Volume 22, Number 15 | The Newspaper of Lower Manhattan | Aug. 21 - 27, 2009

Ripped From our Headlines

NYMEX decision means 8,100 jobs stay Downtown

By Sascha Brodsky

Aug 9-22, 1994

The New York Mercantile Exchange officially merged with the Commodity Exchange and planned to move into Battery Park City, keeping 8,100 jobs in Lower Manhattan. They planned to begin work on a $225 million, 20-story tower next to the World Financial Center on Vesey St., and it was expected to be finished by 1997. It meant an estimated $115.5 million in annual tax revenues for the city and state. Mayor Guiliani was overjoyed that the Lower Manhattan skyline would be receiving a new addition, since it was “already ranked among the most famous sights in the world, our financial district will also boast the most advanced trading floor in the world.”

David Emil, president and C.E.O. of the Battery Park City Authority (currently, the president of the Lower Manhattan Development Corp.), couldn’t keep a smile off his face as he stood behind him — perhaps because the exchange planned to pay the B.P.C.A. $50 per square foot rent, totaling $1 million a year just for starters, and chip in for the upkeep of Hudson River Park. The exchange was to be divided into two divisions, NYMEX and COMEX. This merger was the world’s largest physical commodity exchange. The original site proposed was in Tribeca but the community resisted (a Whole Foods and condo buildings were eventually built instead); NYMEX president Daniel Rappaport claimed that in the end, it wasn’t community opposition that kept them away, but “agreement of consensus that led us to this site.”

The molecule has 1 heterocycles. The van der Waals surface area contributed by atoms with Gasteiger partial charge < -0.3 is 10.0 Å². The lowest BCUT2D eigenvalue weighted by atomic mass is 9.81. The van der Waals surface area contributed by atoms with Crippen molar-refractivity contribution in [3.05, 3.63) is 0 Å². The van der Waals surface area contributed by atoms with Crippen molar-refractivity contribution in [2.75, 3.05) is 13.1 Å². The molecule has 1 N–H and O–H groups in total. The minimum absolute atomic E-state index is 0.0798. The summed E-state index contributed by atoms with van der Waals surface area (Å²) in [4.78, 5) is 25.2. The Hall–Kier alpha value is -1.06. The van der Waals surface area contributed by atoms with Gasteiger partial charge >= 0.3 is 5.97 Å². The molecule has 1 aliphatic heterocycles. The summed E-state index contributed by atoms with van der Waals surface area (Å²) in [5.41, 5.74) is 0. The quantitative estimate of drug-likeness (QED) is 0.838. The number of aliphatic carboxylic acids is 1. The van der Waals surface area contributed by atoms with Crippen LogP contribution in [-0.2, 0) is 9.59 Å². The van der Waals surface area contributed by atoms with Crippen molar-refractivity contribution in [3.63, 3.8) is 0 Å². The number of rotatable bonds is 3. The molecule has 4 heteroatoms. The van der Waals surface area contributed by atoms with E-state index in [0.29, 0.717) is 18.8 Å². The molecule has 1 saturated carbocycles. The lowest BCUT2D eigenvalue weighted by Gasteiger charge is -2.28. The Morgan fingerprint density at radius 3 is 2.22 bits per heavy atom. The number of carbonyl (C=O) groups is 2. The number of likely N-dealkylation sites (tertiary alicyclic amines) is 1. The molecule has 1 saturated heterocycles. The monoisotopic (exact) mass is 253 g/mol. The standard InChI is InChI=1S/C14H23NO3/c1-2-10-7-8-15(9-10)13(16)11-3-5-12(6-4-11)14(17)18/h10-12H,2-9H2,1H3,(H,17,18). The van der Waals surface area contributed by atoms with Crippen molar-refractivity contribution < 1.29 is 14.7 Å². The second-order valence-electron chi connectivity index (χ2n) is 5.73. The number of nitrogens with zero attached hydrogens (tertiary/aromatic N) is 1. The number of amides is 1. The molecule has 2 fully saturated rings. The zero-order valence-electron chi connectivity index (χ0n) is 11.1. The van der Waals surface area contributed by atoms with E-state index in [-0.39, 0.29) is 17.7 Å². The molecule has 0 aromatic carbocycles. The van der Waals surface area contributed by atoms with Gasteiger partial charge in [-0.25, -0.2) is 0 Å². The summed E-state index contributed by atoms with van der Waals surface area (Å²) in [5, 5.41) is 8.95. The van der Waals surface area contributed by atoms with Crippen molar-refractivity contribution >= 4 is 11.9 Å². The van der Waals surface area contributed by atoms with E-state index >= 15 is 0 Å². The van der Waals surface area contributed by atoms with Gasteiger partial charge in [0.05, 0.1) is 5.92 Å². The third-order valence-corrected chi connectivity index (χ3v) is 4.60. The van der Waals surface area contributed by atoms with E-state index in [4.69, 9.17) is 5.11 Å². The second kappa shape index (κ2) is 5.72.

Up until this point, the two components of the new exchange had been housed in Four World Trade Center since 1997. The building was erected by its projected completion date, but came in a few floors short at 16 stories.

Prepared by Helaina N. Hovitz


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